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SCRUTINY | Canadian Stage’s The Inheritance Is A Monumental Theatrical Experience

By Paula Citron on April 3, 2024

A scene from Canadian Stage’s The Inheritance (Photo: Dahlia Katz)
A scene from Canadian Stage’s The Inheritance (Photo: Dahlia Katz)

Canadian Stage/The Inheritance, Parts 1 and 2, written by Matthew Lopez, directed by Brendan Healy, Bluma Appel Theatre, closes Apr. 14. Tickets here

The Inheritance (2018) — over six hours of running time, spread over two performances — is a monumental theatrical experience for the ages.

Is it worth the long sit? You bet it is.

American playwright Matthew Lopez has taken an intriguing premise as the basis for his magnum opus — nothing less than E.M. Forster’s classic 1910 novel, Howard’s End.

While Forster’s interest was on English societal structure and the relationships between the classes during the Edwardian era, Lopez sets his play amid the post-AIDS generation of gay men in contemporary New York.

The three different classes in Howard’s end are represented by the capitalist, wealthy, conservative Wilcox family, the poverty stricken Basts, and between them, the idealistic, cultured Schlegel siblings (Margaret, Helen and brother Tibby). The Schlegel sisters — the stalwart Margaret and the struggling Helen — are, arguably, the novel’s major protagonists, along with Henry Wilcox and Leo Bast.

A scene from Canadian Stage’s The Inheritance (Photo: Dahlia Katz)
A scene from Canadian Stage’s The Inheritance (Photo: Dahlia Katz)

Lopez’s substitutes for the Schlegels are a gay couple of seven year’s duration. Eric Glass (Qasim Khan) works for a social justice group, while his lover, Toby Darling (Antoine Yared) is a struggling playwright. The ultrarich character is Henry Wilcox (Jim Mezon), named after Forster’s Henry Wilcox. Poverty is found in Leo (Stephen Jackman-Torkoff), a young male prostitute who practically lives on the street.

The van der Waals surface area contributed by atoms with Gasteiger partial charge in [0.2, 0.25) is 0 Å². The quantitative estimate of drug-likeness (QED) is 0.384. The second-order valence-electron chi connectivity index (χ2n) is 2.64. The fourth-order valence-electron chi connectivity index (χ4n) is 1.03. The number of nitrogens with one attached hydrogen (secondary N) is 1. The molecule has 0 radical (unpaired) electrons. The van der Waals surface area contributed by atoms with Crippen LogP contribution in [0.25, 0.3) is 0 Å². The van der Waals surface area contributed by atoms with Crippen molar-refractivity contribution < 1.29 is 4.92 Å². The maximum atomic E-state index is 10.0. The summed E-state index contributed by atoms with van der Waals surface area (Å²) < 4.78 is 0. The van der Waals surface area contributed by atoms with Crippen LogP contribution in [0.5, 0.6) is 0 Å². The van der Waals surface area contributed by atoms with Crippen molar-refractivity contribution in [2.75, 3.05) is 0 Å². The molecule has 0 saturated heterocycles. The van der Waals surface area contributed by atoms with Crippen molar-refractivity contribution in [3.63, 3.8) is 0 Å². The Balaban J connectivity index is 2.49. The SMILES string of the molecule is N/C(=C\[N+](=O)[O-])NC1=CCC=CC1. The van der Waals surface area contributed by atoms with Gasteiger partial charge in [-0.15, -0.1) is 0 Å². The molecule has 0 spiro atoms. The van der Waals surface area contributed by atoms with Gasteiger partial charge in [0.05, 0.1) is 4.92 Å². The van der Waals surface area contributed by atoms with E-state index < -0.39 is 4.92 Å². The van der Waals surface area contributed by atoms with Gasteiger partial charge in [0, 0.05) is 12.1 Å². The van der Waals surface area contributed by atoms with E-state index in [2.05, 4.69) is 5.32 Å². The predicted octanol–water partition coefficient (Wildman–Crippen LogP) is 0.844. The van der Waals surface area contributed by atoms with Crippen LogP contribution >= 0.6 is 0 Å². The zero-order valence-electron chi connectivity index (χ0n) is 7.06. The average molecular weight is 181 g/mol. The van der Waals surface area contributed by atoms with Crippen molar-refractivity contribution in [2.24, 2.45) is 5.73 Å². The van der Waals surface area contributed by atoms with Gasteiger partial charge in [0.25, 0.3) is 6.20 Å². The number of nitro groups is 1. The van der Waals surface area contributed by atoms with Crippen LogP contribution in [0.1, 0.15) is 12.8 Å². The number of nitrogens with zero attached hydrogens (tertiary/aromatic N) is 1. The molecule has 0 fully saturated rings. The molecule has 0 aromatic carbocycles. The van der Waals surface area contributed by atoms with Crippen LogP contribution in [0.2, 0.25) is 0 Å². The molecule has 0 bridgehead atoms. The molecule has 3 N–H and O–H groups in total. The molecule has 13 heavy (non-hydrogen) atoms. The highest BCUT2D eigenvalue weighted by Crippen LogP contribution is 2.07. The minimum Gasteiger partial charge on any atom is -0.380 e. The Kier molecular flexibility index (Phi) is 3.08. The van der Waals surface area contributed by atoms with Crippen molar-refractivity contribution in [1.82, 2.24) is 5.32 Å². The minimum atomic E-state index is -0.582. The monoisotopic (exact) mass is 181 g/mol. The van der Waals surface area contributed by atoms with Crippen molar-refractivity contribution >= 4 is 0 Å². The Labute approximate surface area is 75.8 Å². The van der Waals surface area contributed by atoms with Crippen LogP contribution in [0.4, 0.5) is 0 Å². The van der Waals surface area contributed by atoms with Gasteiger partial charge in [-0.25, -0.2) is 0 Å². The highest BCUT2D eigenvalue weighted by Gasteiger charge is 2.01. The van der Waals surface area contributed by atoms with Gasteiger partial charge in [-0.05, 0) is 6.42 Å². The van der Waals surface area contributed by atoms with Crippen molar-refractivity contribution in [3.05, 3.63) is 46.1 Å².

Here’s where it gets complicated. Jackman-Torkoff is also Adam, a young actor from a rich background, who is a figure of lust for both Eric and Toby. Another dual role and key figure is Morgan/Walter (Daniel MacIvor, equipped with an English accent for the former). Morgan, in reality, is E.M. Forster himself, while Walter is Henry’s lover.

Margaret (Louise Pitre), does not appear until the last act of Part Two, and is the mother of a son who died of AIDs, among other things. The 13-member cast also includes Eric’s and Toby’s friends, Wilcox’s two sons, and younger versions of Henry and Walter.

How Lopez weaves all these very complex characters together, especially their impact on each other, is one of the play’s marvels. The other captivating feature of The Inheritance is its structure.

Ten of the 13 cast members, excluding Mezon, MacIvor and Pitre, are also designated as Young Men, and each has a number. They take turns narrating the action throughout, but it is much more than telling a story.

If a character is telling a lie, they catch him on it. If a character isn’t saying what he is really feeling, they demand a reality check. In short, they are a Greek chorus designed to expose the truth as the play proceeds through a plethora of monologues and scenes. Morgan is along to steer the narrative on the right path.